Owen describes his dreams to be “smothering” whilst one would usually associate dream as being pleasant and peaceful and makes us realize how different things are at the front line and how even the dreams are traumatic. In the second line of the final stanza, Owen describes how the men “flung the injured soldier into the wagon”, and this gives the reader the notion that this man is not considered to be human anymore. Owen describes the injured man’s face as looking like a “devil’s sick of sin”. Owen is hinting that the men are sick of living, the one thing they were born to do and look like a devil that is sick of sinning, the one thing he was born to do.
In the last four lines of “Dulce et Decorum Est”, Owen addresses the reader and says how it is not beautiful and right to die for your country and to stop telling children this lie. This exposes the truth about the First World War clearly as Owen discourages anyone from going to war so fiercely.
Another of Owen’s poems, “Anthem for Doomed Youth”, expresses quite a lot in just the title. Firstly, the word “Anthem” is usually associated with your country’s National Anthem and is considered to be heroic and patriotic. Yet as one reads the rest of the title, a different meaning comes across. The rest of the title, ” for Doomed Youth” impresses upon the reader that Owen believes there is no hope for these young men. Owen uses the word “Anthem” ironically. Anthem is supposed to be a jolly song, full of hope but in this text, it is being used as a serious and most depressing word. I think this exposes the conditions during the First World War straight away. Plus, the title also indicates how it is not just a few youths that are dying, but the entire youth population.
The first line is a direct question to the reader and involves the audience into the poem as it asks, “What passing bells for those who die as cattle?” There is a tone of disgust and Owen compares people to cattle like he does in “Dulce et Decorum Est” when he describes the soldier, suffering from a gas attack as having “blood come gargling from the froth-corrupted lungs, Bitter as the cud.” Cud is a word usually associated with grass-eating animals such as cattle. Also Owen uses similes, like in “Dulce et Decorum Est”, when he compares the soldiers to hags and beggars, in “Anthem for Doomed Youth” Owen uses the word cattle to compare the soldiers with. Owen answers the question “What passing-bells for those who die as cattle?” quite sarcastically and ironically as he goes on to say “Only the monstrous anger of the guns.”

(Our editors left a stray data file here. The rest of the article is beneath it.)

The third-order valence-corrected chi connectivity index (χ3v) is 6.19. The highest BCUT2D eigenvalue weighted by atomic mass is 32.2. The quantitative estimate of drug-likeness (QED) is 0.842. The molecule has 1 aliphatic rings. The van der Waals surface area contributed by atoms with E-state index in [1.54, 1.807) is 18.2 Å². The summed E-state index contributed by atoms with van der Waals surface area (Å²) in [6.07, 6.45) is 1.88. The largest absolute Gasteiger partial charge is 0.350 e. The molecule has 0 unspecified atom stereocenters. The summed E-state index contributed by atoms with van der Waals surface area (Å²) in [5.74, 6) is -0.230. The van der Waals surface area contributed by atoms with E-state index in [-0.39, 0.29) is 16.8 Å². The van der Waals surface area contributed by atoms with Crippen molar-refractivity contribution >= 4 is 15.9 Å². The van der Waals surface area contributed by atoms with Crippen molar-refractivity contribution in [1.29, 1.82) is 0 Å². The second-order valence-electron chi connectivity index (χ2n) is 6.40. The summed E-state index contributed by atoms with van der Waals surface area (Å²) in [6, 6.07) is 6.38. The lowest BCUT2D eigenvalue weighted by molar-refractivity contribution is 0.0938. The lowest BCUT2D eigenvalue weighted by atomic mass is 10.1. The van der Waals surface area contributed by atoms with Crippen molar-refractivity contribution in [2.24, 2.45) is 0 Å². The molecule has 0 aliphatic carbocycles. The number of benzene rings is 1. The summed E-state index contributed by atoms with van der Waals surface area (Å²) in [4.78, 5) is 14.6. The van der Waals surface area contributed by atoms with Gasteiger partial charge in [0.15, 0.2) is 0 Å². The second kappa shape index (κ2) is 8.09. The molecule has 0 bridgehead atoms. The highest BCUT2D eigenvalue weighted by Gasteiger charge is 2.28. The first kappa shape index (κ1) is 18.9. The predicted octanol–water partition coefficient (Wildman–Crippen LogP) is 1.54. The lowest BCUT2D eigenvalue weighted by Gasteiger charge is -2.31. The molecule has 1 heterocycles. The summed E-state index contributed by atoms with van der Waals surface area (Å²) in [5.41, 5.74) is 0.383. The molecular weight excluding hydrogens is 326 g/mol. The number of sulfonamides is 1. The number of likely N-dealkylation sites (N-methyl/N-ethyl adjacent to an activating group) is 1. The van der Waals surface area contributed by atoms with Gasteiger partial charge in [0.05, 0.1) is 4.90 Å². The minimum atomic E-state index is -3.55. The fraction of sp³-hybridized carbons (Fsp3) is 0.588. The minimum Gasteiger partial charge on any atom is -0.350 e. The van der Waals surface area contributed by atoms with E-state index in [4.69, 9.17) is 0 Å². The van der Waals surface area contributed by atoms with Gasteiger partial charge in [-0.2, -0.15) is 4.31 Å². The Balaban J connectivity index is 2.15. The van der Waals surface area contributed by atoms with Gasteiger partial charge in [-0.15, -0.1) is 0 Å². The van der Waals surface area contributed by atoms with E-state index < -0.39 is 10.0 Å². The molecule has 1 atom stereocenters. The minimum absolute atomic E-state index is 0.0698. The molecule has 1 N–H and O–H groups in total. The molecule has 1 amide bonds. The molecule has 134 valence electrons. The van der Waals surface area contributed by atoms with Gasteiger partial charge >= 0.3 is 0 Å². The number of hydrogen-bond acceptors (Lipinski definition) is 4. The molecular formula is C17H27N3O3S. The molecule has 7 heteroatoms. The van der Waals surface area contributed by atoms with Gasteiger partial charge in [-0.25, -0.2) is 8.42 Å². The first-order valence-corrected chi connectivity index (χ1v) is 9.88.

This is quite a powerful statement as it states how men will die but they are not buried with church bells and flowers like one would want and expect, but are buried to the sound of machine gun fire. Owen adds that only the “stuttering rifles’ rapid rattle can patter out their hasty orisons.” Owen puts an emphasis on the sound of the gun as he says “rifles’ rapid rattle.” Owen uses alliteration to get this firmly across to the reader. It is also an onomatopoeia, which makes the war come alive to the reader through sound. Owen exposes how dead soldiers receive orisons but they aren’t real. The truth is that inn the war, there isn’t enough time for prayers to be said for the dead. That gives a very negative view of the war as it reveals how people don’t even have time to give the dead a proper funeral. In the next line Owen continues to say, “No mockeries for them from prayers or bells,” which suggests that Owen doesn’t entirely agree with big funerals and it doesn’t matter because they won’t get one of these big funerals at the front line. Owen tries to tell us that the important thing us that these men lived and are remembered.
The next few lines continue to say “Nor any voice of mourning” which is Owen’s way of saying this man has just died and is being buried but there are no mourners “save the choirs, The shrill demented choirs of wailing shells”. Which is obviously being said in a sarcastic tone but also quite seriously states that the shells are the choirs. I think this is Owen’s way of telling the people how awful the conditions really are during this war and how the men don’t even receive a proper funeral after dedicating their lives to their country.
In the last few lines of the final stanza Owen says the “pallor of girls’ brows shall be their pall; Their flowers the tenderness of silent minds, And each slow dusk a drawing-down of blinds”. This means that the expression on the girls’ forehead when you hear the news back at home will be the soldiers’ pall and the silence in their minds shall be their flowers and this is the most fitting way to remember the dead soldiers. Owen is directly addressing the reader like he does in “Dulce et Decorum Est” and saying I tried to warn you how bad it was but you didn’t listen and now look what has happened. He concludes the poem saying that when dusk falls, it is nature’s way of drawing the blinds and thus nature is mourning the youth.
I believe that both “Dulce et Decorum Est” and “Anthem for Doomed Youth” expose the truth about the conditions during the First World War very well. Owen believed that his poetry was a way for him to tell the truth about the conditions of the First World War for others who couldn’t speak up for themselves for example, the man who died in “Anthem for Doomed Youth.” Owen knew it was very difficult for people to speak up and to contradict the voice of authority and to challenge the official story of the war, but he, through his poetry, was able to just this.